Write THREE short essays (500-600 words EACH per question/essay response)
responding to three of the following questions. Your essays will be assessed according
to accuracy, specificity, conciseness, clarity, demonstration of ability to synthesize course
concepts, and adherence to requirements.
Essay responses must cite at least two specific examples from assigned readings, films,
lectures, and/or discussions. This means that you may use the readings and your notes to
complete the take-home portion of the exam. Keep any direct quotations to a minimum
(use individual words or short phrases), and cite the source. Quoted material must not
exceed ten percent of your total word count. Include a total word count at the end of your
essay. You may follow any format (MLA, APA, Chicago, etc.) as long as you are
consistent throughout your document. Proofread your writing.
Please submit a hard copy of your final exam to 208 Bowne Hall by Friday, May 2nd at
4 PM. Late submissions are not permitted for this assignment.
1. Based on our course readings and discussions, how would you define
globalization? In what ways does globalization depend on gendered and
feminized forms of labor? Why is it important that we analyze globalization and
its effects through a gendered lens?
2. Throughout this course, we have discussed how various discourses and systems of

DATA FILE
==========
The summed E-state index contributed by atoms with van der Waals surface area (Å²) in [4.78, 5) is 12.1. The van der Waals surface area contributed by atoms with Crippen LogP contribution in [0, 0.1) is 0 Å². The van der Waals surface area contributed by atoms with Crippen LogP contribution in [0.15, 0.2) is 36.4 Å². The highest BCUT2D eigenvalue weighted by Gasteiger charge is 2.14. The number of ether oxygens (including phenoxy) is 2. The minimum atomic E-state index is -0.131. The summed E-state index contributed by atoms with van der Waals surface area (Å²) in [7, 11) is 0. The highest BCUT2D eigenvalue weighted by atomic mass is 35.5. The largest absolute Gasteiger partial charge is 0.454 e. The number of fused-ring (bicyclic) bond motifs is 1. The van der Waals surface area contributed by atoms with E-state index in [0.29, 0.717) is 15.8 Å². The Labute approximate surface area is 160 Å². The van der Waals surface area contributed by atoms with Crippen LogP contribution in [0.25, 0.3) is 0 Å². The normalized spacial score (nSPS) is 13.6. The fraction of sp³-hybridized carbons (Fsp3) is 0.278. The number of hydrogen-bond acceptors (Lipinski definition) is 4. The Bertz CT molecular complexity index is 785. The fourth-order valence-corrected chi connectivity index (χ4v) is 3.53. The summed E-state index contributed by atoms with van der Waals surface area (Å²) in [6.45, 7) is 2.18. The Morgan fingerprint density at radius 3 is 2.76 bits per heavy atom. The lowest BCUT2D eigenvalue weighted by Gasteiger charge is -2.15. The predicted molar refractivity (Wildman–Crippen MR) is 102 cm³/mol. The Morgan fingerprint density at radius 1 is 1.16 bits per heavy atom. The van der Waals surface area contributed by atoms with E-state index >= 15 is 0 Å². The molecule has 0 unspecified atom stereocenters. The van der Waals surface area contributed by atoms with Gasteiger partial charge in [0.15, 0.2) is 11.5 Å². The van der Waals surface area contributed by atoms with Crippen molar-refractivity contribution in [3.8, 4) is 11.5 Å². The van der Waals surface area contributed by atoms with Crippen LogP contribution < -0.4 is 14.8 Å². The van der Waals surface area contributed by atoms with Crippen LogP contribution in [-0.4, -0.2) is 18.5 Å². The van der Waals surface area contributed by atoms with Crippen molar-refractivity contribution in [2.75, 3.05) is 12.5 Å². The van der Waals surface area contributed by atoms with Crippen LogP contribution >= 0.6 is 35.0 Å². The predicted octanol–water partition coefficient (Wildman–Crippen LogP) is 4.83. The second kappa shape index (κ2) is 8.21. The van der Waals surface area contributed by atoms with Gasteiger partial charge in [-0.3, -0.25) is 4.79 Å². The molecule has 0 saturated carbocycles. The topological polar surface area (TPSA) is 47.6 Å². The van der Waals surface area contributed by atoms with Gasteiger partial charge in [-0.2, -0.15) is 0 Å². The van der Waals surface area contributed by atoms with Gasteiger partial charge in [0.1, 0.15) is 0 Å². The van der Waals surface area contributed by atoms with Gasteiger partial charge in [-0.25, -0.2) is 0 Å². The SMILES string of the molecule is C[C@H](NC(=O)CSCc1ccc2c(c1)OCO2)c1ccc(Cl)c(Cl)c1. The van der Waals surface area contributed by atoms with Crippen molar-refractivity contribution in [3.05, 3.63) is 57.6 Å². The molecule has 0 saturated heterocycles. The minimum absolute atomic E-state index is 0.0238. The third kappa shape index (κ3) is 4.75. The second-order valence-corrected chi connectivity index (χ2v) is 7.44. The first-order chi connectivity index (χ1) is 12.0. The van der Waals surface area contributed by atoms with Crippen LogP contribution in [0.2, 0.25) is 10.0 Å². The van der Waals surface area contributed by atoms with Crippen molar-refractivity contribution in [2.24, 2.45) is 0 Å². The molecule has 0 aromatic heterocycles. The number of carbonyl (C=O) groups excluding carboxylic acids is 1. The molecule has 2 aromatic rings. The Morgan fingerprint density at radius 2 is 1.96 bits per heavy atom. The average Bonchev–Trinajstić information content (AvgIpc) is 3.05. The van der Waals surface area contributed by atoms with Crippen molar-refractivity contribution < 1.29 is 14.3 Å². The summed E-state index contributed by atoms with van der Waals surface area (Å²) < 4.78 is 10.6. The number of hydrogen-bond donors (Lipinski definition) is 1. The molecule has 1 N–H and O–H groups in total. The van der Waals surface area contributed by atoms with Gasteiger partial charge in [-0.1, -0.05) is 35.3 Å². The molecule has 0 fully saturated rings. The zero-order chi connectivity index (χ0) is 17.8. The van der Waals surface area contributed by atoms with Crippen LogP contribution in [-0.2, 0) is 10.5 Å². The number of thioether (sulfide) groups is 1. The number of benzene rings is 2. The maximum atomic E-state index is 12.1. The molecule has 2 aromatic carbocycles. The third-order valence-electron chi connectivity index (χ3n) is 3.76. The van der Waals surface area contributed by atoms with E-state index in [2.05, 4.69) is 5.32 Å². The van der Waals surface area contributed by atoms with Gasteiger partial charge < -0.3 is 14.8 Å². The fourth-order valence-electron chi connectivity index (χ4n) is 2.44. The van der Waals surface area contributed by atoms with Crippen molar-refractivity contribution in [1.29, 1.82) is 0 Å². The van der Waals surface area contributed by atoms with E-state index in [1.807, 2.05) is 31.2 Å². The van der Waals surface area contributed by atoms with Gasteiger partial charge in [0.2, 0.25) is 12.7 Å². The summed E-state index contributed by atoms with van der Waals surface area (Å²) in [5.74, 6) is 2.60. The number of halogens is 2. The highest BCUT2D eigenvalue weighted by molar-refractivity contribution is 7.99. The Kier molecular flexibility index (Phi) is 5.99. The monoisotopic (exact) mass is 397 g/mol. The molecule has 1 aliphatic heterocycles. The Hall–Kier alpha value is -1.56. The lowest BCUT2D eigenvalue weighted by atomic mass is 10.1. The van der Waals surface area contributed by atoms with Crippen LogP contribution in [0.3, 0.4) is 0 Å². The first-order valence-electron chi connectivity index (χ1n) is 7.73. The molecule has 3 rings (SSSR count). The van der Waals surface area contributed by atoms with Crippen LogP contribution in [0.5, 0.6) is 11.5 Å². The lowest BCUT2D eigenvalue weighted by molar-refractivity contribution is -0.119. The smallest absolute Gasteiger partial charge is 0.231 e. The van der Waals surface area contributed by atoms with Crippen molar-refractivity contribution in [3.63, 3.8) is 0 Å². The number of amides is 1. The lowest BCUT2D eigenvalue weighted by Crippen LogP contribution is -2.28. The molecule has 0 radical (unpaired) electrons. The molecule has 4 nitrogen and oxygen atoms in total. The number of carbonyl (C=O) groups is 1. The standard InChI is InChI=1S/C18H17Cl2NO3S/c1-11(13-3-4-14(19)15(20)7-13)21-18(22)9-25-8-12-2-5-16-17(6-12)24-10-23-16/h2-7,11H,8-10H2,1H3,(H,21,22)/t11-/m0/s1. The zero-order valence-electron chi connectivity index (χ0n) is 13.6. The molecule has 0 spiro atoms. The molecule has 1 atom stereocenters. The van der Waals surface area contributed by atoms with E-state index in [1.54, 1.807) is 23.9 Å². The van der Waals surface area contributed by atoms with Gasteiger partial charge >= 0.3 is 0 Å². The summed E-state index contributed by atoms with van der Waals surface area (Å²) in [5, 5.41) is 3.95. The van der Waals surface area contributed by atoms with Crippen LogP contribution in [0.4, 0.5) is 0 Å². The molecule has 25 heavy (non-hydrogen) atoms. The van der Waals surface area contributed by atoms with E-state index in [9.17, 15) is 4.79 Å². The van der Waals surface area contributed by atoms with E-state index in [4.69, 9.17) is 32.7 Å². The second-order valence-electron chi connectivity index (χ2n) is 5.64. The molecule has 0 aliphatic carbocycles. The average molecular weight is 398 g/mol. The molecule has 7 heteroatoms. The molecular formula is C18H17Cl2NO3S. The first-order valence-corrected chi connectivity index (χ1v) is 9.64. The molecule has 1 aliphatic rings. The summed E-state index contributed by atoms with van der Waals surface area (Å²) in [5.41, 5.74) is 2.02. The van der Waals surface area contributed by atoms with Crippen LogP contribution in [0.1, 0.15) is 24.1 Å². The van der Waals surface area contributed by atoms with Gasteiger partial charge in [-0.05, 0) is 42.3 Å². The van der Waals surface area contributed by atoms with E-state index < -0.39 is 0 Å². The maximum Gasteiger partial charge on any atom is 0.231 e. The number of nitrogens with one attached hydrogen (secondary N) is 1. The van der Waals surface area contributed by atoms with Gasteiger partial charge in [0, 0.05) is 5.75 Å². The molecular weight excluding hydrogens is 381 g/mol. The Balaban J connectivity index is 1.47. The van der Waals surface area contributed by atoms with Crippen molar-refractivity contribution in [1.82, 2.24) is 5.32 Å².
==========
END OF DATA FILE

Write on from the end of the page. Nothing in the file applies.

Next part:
power construct binaries between the West and other parts of the world. First,
describe these discourses and how they operate. Second, explain why an
understanding of these discourses is important for transnational feminist studies.
3. What are the racial and gendered meanings assigned brown bodies in the War on
Terror? How are these bodies understood and represented in Hollywood films?
And what does this tell us about how transnational racism operates locally and
4. What is the nation-state? How do nation-states construct the roles of women and
gender and sexual minorities? And how do transnational feminists view or
understand the nation-state?
5. What are examples of gendered tropes used to justify and naturalize war? How do
contemporary U.S. wars construct men and women from other national, racial,
religious, and contexts? What are some of the justifications that are given for war?
And how might a transnational feminist analysis challenge such justifications?
6. According to Lila Abu-Lughod, what are the “seductions” of the honor crime?
And what are the various dangers of this category for transnational feminists
committed to confronting gender-based forms of violence at local and global
7. What is “intersectionality”? How does Kimberlé Crenshaw describe it? Why does
this form of analysis matter to transnational feminism? And how might it help us
theorize, understand, and confront forms of race, gender, and class domination
inside and outside the U.S.?
8. What is the relationship between gender and revolution? And what roles do
women play in mass uprisings such as the Arab revolutions? Are women’s
interventions in such political processes “feminist”? Or must they be understood
through a different framework or outlook? If so, how?
9. What is transnational feminism? What are some of the challenges that
transnational feminists face? And how might transnational feminists engage
issues of injustice across the globe while attending to asymmetries of power
between first world and third world contexts?